When asked about their thought processes prior to showcases in choosing what they want to showcase, Zulhelmi said that it goes back to the brand DNA of telling stories through fashion.

    “We wanted the collection to remind people about the beautiful Padian heritage. Not a lot of people, especially the younger generations, know what a Padian is. Thus, the collection is known as Reminiscence. We wanted the collection to symbolise the friendship between the two countries by highlighting our cultural similarities – Padians and the floating market; the inspiration comes from Brunei while the fabric originates from Thailand. It’s poetic!”

    Fikri said they always knew they wanted to do a ready-to-wear collection this time, and all of the pieces are an interpretation from our previous signature silhouettes but still showcasing the beauty of Thai silk, making it more wearable and versatile.

    “Although it’s a RTW (Ready-To-Wear) collection, every ensemble is embellished with a combination of rhinestones, 3D floral appliqué and fringe to give it some textures and movement.

    “As for the colours, we took inspiration from the vibrant tones in nature; from blue to pink and gold; as well as details associated to Padians, giving every look a distinct personality.”

    As Bruneian fashion designers, Zulhelmi believes their struggles are similar to those experienced by other creatives in the country, which is gaining the trust, support or confidence of locals towards local talents or brands.

    “We are still experiencing it now, but I believe that is normal, especially for a new brand like ours,” he added.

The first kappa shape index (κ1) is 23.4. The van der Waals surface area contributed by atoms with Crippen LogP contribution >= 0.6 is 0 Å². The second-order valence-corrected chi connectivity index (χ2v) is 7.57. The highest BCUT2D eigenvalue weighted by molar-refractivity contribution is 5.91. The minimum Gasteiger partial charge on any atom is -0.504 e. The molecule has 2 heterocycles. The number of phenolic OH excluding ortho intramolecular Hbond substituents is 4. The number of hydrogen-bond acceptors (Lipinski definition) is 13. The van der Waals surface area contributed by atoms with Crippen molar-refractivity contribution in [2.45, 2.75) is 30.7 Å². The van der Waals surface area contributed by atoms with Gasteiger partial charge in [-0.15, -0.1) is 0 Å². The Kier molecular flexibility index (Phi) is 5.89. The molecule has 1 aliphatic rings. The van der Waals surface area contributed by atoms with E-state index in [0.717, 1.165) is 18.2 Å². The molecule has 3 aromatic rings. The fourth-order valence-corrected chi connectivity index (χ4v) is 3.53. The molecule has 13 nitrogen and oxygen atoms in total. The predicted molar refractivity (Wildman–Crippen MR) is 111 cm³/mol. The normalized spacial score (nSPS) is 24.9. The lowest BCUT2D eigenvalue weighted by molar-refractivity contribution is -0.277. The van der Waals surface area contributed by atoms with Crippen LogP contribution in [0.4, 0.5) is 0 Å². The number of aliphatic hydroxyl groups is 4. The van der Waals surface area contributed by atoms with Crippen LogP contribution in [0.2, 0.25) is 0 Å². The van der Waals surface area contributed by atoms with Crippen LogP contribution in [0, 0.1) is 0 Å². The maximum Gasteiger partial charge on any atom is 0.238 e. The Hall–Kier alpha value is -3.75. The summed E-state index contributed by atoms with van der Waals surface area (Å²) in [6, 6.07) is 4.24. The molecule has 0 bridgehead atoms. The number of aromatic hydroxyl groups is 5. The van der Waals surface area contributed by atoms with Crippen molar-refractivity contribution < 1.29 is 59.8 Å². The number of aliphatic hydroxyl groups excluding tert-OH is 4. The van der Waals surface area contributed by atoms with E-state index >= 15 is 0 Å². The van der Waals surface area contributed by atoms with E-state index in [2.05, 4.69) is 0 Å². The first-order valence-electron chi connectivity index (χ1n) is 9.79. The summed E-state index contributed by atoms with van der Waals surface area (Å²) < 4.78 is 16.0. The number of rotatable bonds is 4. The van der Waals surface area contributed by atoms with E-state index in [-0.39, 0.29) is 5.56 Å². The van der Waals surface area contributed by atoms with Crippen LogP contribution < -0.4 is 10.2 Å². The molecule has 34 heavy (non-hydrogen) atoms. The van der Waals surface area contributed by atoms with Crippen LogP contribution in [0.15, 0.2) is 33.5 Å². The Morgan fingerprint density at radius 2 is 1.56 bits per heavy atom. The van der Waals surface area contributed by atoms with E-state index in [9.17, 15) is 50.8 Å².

Fikri noted that to have been recognised and chosen for the events in Bangkok was such a big opportunity and came at the perfect time for them to put their brand on the map.

    “Fashion is a small industry in the country, and that could be the reason why not many people acknowledge its existence. But in recent years, we saw some improvements especially in the entertainment industry where celebrities have started to hire stylists and fashion designers for their shows and TV appearances. In a way, that has helped to promote our local talents.”

    They both hope to see the pool of fashion designers from Brunei succeed abroad, as other local fashion designers have already proven that it can happen as long as they work hard, plan and prove that they have what it takes to make it big overseas.

    “We have a lot of amazing local talents in this country – not only fashion designers, but other creatives that make up the fashion industry. It’s a tough race out there. So, we have to know what makes us different as a brand and how we fit in. But, to achieve international recognition, support has to come from home – locals. Only then, others would follow suit,” said Zulhelmi.